Niagara Gazette — Administrator changes are coming to the Niagara Falls city schools in September. Some by choice, some are involuntary.
The most noticeable change comes as a result of an unexpected retirement. After almost 20 years with Niagara Falls, Manning Fogan has decided to step away.
The former principal of Kalfas Magnet School will formally leave July 19, according to the district’s certificated personnel report, approved at the district’s school board meeting Tuesday.
Replacing him will be Mary Kerins, who’s transferring from her post as building principal at G.J. Mann Elementary. Diane Coty is also moving from her former home at Abate Elementary to 79th Street School to replace embattled principal Patrick Kuciewski, who is still on paid leave during an investigation into alleged sexual misconduct.
Other changes include LaSalle Prepartory principal Richard Carella moving to the central office to replace retired Administrator for Curriculum and Instruction Carol Gold and Niagara Street principal Paulette Pierce switching to lead Maple Avenue Elementary.
The district also approved several promotions of administrators, including Cynthia Jones, who was promoted from assistant principal at Abate Elementary to the building’s next principal. Jeffrey Showers, an assistant principal at Cataract Elementary last school year, will take over Niagara Street School with Pierce switching schools.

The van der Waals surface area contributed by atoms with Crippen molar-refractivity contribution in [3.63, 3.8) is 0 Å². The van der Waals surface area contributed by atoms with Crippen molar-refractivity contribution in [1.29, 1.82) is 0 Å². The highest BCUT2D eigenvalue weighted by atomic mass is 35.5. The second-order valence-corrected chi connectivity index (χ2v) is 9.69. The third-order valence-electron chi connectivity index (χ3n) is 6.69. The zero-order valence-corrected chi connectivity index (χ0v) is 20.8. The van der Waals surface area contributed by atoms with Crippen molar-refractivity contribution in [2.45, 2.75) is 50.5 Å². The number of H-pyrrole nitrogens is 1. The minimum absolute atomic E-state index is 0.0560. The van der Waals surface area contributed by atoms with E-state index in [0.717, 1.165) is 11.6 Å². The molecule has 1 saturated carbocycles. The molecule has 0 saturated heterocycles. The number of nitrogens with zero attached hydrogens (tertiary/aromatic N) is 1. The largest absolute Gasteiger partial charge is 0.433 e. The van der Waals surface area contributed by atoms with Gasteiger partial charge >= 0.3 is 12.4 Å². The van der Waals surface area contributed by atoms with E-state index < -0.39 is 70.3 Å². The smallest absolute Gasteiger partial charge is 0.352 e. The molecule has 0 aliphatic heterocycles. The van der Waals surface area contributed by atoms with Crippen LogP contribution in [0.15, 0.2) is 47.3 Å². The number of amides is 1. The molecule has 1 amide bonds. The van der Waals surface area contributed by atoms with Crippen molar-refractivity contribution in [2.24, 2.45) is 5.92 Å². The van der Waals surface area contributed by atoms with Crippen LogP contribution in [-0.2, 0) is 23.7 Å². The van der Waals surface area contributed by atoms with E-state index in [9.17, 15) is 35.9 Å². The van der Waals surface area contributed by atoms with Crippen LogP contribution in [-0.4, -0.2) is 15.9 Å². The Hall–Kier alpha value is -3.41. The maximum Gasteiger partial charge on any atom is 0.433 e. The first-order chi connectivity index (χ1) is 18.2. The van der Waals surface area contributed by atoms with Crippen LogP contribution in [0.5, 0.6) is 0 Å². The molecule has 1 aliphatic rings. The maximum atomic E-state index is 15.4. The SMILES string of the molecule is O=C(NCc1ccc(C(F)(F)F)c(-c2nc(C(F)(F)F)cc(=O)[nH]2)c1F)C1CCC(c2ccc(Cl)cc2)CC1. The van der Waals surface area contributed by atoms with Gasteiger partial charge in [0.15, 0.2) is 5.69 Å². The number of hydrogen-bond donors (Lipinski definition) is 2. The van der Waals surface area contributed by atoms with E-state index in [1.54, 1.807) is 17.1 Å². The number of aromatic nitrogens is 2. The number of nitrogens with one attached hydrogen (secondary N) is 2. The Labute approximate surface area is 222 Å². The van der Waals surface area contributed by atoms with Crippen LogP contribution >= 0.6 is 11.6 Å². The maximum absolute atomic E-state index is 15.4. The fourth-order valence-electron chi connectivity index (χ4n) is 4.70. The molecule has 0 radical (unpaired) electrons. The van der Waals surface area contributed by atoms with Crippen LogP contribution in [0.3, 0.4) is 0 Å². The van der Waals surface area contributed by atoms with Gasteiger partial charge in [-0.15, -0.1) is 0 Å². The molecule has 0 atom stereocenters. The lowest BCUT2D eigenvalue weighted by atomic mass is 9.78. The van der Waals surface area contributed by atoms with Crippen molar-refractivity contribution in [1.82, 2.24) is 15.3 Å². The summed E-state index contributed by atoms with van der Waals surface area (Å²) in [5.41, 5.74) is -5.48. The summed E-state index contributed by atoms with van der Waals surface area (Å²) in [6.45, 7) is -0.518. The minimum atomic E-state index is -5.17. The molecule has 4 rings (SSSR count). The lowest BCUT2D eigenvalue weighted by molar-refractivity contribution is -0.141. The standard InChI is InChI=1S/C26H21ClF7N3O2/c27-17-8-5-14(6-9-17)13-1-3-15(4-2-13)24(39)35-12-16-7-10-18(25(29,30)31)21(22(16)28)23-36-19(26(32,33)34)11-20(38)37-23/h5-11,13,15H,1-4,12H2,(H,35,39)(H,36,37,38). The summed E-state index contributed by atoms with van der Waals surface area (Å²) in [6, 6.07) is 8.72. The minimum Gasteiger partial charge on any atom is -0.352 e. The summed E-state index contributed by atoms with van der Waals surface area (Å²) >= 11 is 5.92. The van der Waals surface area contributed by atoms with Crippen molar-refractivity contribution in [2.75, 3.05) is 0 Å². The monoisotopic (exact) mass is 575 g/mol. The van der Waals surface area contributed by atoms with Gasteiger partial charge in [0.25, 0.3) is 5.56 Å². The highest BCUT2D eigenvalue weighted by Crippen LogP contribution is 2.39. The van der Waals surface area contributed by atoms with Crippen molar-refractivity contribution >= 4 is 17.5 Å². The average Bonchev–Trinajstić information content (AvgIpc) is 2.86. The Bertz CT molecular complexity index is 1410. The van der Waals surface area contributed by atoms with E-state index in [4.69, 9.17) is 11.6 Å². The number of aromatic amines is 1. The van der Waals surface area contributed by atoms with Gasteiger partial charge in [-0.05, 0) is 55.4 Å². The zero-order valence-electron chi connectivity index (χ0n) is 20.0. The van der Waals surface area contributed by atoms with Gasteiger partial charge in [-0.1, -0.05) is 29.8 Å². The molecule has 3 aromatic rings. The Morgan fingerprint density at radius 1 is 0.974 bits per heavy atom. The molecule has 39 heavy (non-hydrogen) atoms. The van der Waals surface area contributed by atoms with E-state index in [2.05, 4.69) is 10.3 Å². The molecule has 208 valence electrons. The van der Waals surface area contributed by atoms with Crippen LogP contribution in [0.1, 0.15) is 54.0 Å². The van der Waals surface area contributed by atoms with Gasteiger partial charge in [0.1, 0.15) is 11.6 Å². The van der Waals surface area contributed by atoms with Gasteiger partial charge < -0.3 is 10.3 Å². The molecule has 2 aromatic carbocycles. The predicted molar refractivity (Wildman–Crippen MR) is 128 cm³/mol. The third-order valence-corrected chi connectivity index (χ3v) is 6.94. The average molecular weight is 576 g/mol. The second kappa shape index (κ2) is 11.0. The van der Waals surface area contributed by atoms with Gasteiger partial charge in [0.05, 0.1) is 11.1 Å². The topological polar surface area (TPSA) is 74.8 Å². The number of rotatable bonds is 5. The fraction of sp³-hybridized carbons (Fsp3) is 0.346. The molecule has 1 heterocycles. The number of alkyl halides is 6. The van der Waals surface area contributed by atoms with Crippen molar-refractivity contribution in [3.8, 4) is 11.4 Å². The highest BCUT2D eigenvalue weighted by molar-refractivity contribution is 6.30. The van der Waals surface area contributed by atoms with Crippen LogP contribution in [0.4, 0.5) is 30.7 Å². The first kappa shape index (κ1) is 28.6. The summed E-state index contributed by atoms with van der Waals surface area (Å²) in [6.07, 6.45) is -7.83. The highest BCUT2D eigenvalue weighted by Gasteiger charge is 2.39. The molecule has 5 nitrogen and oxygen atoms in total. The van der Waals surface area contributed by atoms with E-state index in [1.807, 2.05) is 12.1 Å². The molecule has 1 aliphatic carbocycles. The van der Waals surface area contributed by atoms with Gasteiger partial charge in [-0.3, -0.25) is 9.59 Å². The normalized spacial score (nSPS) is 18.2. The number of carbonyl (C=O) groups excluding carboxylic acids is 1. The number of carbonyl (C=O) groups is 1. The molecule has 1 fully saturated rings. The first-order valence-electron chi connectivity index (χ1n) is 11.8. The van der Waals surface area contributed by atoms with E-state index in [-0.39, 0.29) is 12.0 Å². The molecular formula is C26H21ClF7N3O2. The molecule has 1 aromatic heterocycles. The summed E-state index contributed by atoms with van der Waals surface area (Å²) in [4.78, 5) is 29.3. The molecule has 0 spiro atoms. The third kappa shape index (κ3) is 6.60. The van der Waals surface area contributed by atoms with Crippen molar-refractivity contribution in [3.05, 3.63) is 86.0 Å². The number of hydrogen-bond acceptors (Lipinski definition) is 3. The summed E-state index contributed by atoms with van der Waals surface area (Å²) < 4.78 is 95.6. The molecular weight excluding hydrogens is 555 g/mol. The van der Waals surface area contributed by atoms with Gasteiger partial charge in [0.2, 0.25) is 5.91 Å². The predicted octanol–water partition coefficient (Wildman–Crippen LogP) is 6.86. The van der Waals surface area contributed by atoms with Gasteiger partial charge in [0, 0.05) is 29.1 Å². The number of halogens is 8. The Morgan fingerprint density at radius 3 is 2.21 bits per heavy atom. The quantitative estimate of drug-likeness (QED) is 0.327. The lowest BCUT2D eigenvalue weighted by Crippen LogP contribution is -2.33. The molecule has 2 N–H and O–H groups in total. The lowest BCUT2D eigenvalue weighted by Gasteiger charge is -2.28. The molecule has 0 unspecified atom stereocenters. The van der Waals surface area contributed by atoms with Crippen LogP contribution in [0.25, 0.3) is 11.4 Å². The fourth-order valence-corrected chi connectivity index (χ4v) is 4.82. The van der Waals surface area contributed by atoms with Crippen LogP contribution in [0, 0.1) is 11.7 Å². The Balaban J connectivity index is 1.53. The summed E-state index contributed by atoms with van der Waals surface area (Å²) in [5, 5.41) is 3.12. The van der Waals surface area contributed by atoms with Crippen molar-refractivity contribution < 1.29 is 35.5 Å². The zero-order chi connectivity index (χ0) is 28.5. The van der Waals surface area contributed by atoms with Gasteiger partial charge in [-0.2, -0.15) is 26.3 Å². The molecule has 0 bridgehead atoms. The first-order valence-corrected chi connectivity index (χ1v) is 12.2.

High School changes are also prominent, as Chief Executive Administrator James Spanbauer was transfered to LaSalle Prep Tuesday. Joseph Colburn, who served as a principal under Spanbauer, will assume CEA duties. Filling the administrator void will be business teacher Derek Zimmerman, who will become an assistant principal at the high school.
The district’s personnel report also reflects some changes to the way summer school staffing is handled. Superintendent Cynthia Bianco said in years past, teachers and administrators would handle a lot of curriculum development and various other items throughout the course of the school year.
Doing so resulted in a number of half-days or substitute hirings, which Bianco said the district wanted to cut down on this year. So, staff is being paid for some additional summer work.
“At this time of year, there’s a lot of transitioning of the staff,” Bianco said. “This year’s a little bit different, though. We determined we would try to get all of our curriculum development and testing data work done in the summer instead of during half days so not to displace the teachers during the school year.”
Contact reporter Timothy Chipp at 282-2311, ext. 2251 or follow on Twitter @timchipp.